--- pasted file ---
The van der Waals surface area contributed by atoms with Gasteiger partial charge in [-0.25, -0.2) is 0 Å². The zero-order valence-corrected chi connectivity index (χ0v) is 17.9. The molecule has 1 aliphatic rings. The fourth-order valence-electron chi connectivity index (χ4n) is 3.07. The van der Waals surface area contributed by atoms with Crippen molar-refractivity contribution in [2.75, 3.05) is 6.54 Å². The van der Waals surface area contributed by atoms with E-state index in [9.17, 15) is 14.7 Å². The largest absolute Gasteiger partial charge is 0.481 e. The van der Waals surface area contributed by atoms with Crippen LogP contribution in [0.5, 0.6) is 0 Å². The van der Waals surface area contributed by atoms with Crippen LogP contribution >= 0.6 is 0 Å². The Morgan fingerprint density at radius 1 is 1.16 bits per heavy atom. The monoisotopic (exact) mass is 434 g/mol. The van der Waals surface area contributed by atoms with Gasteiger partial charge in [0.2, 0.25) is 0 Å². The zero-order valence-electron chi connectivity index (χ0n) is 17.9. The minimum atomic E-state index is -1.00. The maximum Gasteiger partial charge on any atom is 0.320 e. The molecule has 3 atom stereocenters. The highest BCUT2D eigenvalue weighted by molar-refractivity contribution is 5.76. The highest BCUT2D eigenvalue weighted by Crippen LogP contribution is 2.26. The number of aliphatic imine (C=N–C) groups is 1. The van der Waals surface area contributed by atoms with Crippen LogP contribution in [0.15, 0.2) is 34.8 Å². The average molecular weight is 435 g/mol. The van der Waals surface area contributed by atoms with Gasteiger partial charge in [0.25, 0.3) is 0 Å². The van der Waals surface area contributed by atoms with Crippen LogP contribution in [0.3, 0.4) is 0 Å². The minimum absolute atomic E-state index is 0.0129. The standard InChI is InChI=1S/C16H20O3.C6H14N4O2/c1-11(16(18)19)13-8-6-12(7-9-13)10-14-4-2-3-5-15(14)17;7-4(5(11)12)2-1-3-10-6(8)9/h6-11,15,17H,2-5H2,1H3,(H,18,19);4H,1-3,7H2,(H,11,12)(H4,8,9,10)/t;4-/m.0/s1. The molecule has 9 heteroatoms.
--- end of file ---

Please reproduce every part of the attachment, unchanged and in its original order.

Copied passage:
The van der Waals surface area contributed by atoms with Gasteiger partial charge in [-0.25, -0.2) is 0 Å². The zero-order valence-corrected chi connectivity index (χ0v) is 17.9. The molecule has 1 aliphatic rings. The fourth-order valence-electron chi connectivity index (χ4n) is 3.07. The van der Waals surface area contributed by atoms with Crippen molar-refractivity contribution in [2.75, 3.05) is 6.54 Å². The van der Waals surface area contributed by atoms with E-state index in [9.17, 15) is 14.7 Å². The largest absolute Gasteiger partial charge is 0.481 e. The van der Waals surface area contributed by atoms with Crippen LogP contribution in [0.5, 0.6) is 0 Å². The van der Waals surface area contributed by atoms with Crippen LogP contribution >= 0.6 is 0 Å². The Morgan fingerprint density at radius 1 is 1.16 bits per heavy atom. The monoisotopic (exact) mass is 434 g/mol. The van der Waals surface area contributed by atoms with Gasteiger partial charge in [0.2, 0.25) is 0 Å². The zero-order valence-electron chi connectivity index (χ0n) is 17.9. The minimum atomic E-state index is -1.00. The maximum Gasteiger partial charge on any atom is 0.320 e. The molecule has 3 atom stereocenters. The highest BCUT2D eigenvalue weighted by molar-refractivity contribution is 5.76. The highest BCUT2D eigenvalue weighted by Crippen LogP contribution is 2.26. The number of aliphatic imine (C=N–C) groups is 1. The van der Waals surface area contributed by atoms with Crippen LogP contribution in [0.15, 0.2) is 34.8 Å². The average molecular weight is 435 g/mol. The van der Waals surface area contributed by atoms with Gasteiger partial charge in [0.25, 0.3) is 0 Å². The van der Waals surface area contributed by atoms with Crippen LogP contribution in [0.3, 0.4) is 0 Å². The minimum absolute atomic E-state index is 0.0129. The standard InChI is InChI=1S/C16H20O3.C6H14N4O2/c1-11(16(18)19)13-8-6-12(7-9-13)10-14-4-2-3-5-15(14)17;7-4(5(11)12)2-1-3-10-6(8)9/h6-11,15,17H,2-5H2,1H3,(H,18,19);4H,1-3,7H2,(H,11,12)(H4,8,9,10)/t;4-/m.0/s1. The molecule has 9 heteroatoms.